The SEED and the Rapid Annotation of microbial genomes using Subsystems Technology (RAST)

Ross Overbeek, Robert Olson, Gordon D. Pusch, Gary J. Olsen, James J. Davis, Terry Disz, Robert A. Edwards, Svetlana Gerdes, Bruce Parrello, Maulik Shukla, Veronika Vonstein, Alice R. Wattam, Fangfang Xia, Rick Stevens

Research output: Contribution to journalArticlepeer-review

2762 Citations (Scopus)
30 Downloads (Pure)


In 2004, the SEED ( was created to provide consistent and accurate genome annotations across thousands of genomes and as a platform for discovering and developing de novo annotations. The SEED is a constantly updated integration of genomic data with a genome database, web front end, API and server scripts. It is used by many scientists for predicting gene functions and discovering new pathways. In addition to being a powerful database for bioinformatics research, the SEED also houses subsystems (collections of functionally related protein families) and their derived FIGfams (protein families), which represent the core of the RAST annotation engine ( When a new genome is submitted to RAST, genes are called and their annotations are made by comparison to the FIGfam collection. If the genome is made public, it is then housed within the SEED and its proteins populate the FIGfam collection. This annotation cycle has proven to be a robust and scalable solution to the problem of annotating the exponentially increasing number of genomes. To date, >12 000 users worldwide have annotated >60 000 distinct genomes using RAST. Here we describe the interconnectedness of the SEED database and RAST, the RAST annotation pipeline and updates to both resources.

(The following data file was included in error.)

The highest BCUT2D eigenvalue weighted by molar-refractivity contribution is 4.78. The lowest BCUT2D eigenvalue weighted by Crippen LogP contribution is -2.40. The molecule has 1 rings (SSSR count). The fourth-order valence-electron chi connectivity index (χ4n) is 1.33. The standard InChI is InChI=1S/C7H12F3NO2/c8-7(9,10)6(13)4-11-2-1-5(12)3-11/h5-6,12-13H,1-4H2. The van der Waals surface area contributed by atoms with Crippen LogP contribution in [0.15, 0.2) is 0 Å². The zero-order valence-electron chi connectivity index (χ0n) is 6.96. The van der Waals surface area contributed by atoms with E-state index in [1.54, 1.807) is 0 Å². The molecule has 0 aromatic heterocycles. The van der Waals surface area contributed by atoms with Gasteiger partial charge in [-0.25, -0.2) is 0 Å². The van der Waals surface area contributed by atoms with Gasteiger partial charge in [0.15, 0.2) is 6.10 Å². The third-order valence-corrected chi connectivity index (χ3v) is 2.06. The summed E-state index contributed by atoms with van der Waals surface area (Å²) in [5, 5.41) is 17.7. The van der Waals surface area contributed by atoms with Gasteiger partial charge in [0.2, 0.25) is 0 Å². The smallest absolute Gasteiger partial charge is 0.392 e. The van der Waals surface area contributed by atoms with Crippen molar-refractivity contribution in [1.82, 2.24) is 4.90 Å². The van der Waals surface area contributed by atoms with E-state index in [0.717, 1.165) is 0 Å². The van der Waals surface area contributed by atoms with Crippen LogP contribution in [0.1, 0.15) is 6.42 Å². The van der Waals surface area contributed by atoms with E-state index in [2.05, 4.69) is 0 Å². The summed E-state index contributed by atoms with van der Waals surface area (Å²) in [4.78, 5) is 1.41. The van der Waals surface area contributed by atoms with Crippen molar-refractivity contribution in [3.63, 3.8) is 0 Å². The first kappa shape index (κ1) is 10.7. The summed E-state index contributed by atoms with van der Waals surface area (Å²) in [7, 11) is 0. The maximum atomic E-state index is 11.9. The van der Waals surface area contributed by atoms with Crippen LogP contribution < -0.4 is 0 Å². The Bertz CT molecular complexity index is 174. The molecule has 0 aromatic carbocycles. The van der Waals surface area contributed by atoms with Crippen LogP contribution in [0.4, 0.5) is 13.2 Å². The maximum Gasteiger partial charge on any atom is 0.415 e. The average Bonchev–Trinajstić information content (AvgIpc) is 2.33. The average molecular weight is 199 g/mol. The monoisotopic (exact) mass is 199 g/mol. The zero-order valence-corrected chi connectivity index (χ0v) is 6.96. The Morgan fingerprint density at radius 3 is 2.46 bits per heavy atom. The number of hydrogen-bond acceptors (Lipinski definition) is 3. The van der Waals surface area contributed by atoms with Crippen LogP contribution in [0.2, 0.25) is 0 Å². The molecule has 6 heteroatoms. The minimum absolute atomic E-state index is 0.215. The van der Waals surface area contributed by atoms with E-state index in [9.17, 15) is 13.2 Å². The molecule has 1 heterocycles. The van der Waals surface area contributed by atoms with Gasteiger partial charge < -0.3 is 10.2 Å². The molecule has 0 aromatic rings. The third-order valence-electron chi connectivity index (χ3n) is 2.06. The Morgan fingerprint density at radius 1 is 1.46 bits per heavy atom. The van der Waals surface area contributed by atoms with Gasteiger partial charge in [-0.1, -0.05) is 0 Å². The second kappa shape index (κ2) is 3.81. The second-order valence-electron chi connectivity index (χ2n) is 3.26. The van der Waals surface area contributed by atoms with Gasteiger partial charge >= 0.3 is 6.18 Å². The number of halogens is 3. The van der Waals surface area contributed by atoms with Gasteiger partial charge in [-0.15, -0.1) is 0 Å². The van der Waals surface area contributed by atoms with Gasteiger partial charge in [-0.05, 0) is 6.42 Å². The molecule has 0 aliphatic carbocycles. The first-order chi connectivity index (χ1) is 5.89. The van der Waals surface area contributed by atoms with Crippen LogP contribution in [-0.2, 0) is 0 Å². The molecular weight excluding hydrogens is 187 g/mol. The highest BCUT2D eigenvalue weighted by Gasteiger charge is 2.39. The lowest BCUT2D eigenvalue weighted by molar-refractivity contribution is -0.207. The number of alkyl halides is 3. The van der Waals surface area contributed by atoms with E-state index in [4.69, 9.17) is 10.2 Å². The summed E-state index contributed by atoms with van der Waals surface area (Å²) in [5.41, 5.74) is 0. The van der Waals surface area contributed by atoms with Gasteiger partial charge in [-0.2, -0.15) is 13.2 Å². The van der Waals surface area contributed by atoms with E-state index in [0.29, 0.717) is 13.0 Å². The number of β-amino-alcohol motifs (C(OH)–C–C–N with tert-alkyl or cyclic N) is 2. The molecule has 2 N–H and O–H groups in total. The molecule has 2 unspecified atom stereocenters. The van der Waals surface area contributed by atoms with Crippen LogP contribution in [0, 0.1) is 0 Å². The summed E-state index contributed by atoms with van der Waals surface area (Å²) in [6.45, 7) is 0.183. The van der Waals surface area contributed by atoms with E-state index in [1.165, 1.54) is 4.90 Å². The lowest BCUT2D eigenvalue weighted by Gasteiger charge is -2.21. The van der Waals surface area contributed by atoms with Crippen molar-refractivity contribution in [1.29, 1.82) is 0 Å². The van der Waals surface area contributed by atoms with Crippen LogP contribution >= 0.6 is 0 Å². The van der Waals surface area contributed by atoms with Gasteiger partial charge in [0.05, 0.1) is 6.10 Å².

Original languageEnglish
Pages (from-to)D206-D214
Number of pages9
JournalNucleic Acids Research
Issue numberD1
Publication statusPublished - 1 Jan 2014
Externally publishedYes


  • Rapid Annotation
  • microbial genomes
  • Subsystems Technology
  • RAST


Dive into the research topics of 'The SEED and the Rapid Annotation of microbial genomes using Subsystems Technology (RAST)'. Together they form a unique fingerprint.

Cite this